Last week alone, some 600 students and teachers stayed home from an Oak Park school due to a flu-like illness. And, doctors have said that the flu is hitting early and hitting hard in Chicago.

A potential problem could be that the current flu vaccine is notably less effective than previous vaccines, according to officials with the Centers for Disease Control. The flu virus has yet again mutated, making fighting the debilitating illness even more difficult.

That said, perhaps you’re one of those people who has been on the fence about getting a vaccine. It’s December, so is it even worth it? Well, looks like the answer is yes, it’s definitely worth it – even though there’s been a mutation in the key virus intended to be stopped by the shot Flu shots are typically offered from September to mid-November, but there is some wisdom in getting the flu shot even in the mid-winter. That’s because flu season runs from October to May. And while it is true that you could get the shot and still get a strain of flu that is not covered by the shot, it’s also true that the shot will still protect you against several common types of the illness.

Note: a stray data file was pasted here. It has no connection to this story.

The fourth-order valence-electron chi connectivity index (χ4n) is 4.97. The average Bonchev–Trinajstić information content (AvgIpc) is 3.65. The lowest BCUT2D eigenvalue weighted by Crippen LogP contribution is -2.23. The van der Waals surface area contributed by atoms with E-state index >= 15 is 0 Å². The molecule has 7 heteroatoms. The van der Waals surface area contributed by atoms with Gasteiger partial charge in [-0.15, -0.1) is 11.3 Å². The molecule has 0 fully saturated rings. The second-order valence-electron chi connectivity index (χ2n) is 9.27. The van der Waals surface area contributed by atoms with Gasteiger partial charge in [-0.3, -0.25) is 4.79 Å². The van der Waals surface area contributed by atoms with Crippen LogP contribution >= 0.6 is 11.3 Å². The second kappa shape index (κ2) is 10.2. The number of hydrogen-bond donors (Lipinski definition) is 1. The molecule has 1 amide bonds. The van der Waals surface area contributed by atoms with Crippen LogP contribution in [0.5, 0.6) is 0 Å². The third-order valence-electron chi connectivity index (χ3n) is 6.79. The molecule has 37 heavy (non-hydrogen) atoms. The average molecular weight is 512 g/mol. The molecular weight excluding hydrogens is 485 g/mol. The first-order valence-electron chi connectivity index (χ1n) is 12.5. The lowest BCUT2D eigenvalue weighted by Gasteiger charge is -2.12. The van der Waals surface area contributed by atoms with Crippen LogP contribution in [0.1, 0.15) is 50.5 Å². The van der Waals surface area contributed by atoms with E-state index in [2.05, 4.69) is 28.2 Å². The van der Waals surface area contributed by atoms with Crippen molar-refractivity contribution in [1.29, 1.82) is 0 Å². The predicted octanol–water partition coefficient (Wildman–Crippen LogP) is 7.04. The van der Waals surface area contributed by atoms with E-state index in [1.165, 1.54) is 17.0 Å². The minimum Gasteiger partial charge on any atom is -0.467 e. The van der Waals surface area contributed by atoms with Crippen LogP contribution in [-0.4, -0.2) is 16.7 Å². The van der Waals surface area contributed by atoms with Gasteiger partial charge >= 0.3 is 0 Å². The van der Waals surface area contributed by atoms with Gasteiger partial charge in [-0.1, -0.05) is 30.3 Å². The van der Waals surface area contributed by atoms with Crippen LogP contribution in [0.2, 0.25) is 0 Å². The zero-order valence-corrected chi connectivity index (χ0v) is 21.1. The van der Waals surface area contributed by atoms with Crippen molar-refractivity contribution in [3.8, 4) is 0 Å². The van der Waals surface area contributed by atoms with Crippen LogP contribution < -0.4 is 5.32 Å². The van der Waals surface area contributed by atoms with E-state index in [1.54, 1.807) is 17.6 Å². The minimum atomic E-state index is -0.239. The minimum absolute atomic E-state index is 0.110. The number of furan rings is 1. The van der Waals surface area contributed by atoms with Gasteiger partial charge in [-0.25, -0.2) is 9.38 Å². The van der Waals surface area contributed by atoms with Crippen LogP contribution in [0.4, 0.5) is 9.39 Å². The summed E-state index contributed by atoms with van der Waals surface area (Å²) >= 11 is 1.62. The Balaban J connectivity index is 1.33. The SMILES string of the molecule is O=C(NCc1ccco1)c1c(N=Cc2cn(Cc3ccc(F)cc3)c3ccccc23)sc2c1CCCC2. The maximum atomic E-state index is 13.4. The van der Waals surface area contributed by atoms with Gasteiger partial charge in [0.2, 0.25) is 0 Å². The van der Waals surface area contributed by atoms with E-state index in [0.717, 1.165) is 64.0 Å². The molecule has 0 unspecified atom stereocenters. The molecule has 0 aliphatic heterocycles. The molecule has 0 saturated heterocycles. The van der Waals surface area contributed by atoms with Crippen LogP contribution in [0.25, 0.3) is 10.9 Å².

Who Should Get the Flu Vaccine?

Generally speaking, everyone age 6 months and older can get the shot. The very young, the very old, the immunocompromised and those who are pregnant might want to seriously consider staying inoculated. There are lots of rules for kids who get the shot, but a doctor can guide you on the best path.

Why is this a big deal?

Last week was National Influenza Vaccination Week. The Centers for Disease Control implemented the program to remind people that even in December there is some value to getting the shot. After all, there are several more months of staying indoors ahead of us now that winter is in full onslaught.

Flu vaccines take one to two weeks to become effective, so plan accordingly and in the meantime, stay away from sick people and wash your hands frequently.